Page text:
Ravens quarterback Joe Flacco practiced on a limited basis for the second straight day Friday, and coach John Harbaugh did not rule him out for Sunday’s road game against the Atlanta Falcons.
Flacco has missed the past two games with a right hip injury, ceding his starting job to rookie Lamar Jackson. Given that the 11-year veteran was off the field for almost a month and was listed as doubtful Friday, Jackson still seems likely to start against the Falcons (4-7).
But Harbaugh praised Flacco’s rapid progress, even from Thursday to Friday.
“He’s coming along well,” Harbaugh said. “We had talked about anticipating some progress this week, and he made quite bit of progress. … The biggest thing was he didn’t have a setback from yesterday.”
Flacco was not in the locker room after practice and has yet to speak publicly about his injury or recovery.
Though the exact type of injury he suffered has not been revealed — other than Harbaugh saying there was a fear of dislocation if he rushed back — doctors and former players who’ve dealt with hip injuries said there are a variety of concerns involved.
There are two main reasons not to play before fully recovering, said Dr. Danyal Nawabi, a sports medicine surgeon at the Hospital for Special Surgery in New York.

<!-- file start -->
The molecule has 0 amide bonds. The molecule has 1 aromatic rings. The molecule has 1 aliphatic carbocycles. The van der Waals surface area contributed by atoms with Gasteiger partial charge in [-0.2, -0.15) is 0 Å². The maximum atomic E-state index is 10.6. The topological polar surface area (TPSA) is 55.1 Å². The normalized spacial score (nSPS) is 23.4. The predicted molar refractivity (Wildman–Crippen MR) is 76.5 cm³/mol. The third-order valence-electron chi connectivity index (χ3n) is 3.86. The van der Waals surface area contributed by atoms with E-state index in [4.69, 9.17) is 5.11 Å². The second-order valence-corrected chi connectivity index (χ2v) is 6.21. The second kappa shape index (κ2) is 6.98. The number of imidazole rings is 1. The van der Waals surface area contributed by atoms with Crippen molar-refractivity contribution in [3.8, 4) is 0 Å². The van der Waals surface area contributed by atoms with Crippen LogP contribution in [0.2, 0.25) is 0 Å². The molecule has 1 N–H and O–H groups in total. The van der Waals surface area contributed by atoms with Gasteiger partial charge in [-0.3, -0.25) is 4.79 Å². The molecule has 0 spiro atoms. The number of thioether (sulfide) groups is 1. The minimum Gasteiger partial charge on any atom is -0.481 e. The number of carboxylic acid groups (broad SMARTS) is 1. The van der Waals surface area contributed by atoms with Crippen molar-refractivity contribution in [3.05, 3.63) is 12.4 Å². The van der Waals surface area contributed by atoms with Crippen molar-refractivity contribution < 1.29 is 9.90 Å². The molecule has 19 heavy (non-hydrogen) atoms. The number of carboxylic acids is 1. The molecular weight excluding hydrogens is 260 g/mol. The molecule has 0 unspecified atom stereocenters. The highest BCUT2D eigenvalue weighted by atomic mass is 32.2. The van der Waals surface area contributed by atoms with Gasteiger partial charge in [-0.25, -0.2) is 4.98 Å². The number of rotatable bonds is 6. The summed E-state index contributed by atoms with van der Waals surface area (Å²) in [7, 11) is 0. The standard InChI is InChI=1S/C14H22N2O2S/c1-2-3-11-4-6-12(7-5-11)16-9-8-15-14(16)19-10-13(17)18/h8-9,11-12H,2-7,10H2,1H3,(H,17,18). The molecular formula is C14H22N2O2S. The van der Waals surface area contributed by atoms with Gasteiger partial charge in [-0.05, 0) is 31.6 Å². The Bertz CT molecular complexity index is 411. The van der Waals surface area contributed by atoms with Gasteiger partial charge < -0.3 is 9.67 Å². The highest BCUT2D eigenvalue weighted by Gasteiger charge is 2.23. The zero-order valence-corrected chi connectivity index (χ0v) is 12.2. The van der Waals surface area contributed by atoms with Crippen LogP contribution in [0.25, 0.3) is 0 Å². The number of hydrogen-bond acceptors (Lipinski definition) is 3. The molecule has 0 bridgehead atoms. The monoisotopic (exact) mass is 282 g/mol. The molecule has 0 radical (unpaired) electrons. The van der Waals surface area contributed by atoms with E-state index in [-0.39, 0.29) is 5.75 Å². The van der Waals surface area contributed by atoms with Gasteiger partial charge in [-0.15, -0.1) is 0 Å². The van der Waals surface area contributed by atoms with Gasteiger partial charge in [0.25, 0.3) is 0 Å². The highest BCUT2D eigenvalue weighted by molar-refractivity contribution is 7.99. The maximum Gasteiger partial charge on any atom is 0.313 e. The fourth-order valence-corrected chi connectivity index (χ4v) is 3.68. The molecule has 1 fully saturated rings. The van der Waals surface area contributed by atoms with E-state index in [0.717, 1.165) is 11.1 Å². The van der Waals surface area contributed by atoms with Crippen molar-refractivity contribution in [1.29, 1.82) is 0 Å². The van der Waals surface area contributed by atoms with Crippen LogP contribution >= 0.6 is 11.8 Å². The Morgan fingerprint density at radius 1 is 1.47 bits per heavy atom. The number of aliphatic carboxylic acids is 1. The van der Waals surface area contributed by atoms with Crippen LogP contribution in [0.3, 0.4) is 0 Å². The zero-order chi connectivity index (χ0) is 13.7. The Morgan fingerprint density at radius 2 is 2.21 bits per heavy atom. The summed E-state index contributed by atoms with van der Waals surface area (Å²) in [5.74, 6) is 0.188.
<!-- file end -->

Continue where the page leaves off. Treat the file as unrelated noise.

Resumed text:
“Category No. 1 is that they don't have any lingering discomfort,” Nawabi said. “If you get them back to 80, 90 percent, they're playing at 80, 90 percent the whole season with a little bit of a nick, which then predisposes you to further injury because you're not activating all your muscles and using your joint as it should be used. That's in the short term.
“Category No. 2 is longer-term damage. Depending on how many years the player’s left ahead of him, and obviously he has a productive life after, you're potentially taking the risk of causing long-term damage to the tip if you've got certain anatomical issues that are kind of just being taped over by giving painkillers or anti-inflammatory injections and just getting the player to play. And the key thing with the hip joint is degenerative joint disease, subjecting that hip to becoming arthritic, which unfortunately we see more and more now in younger patients.”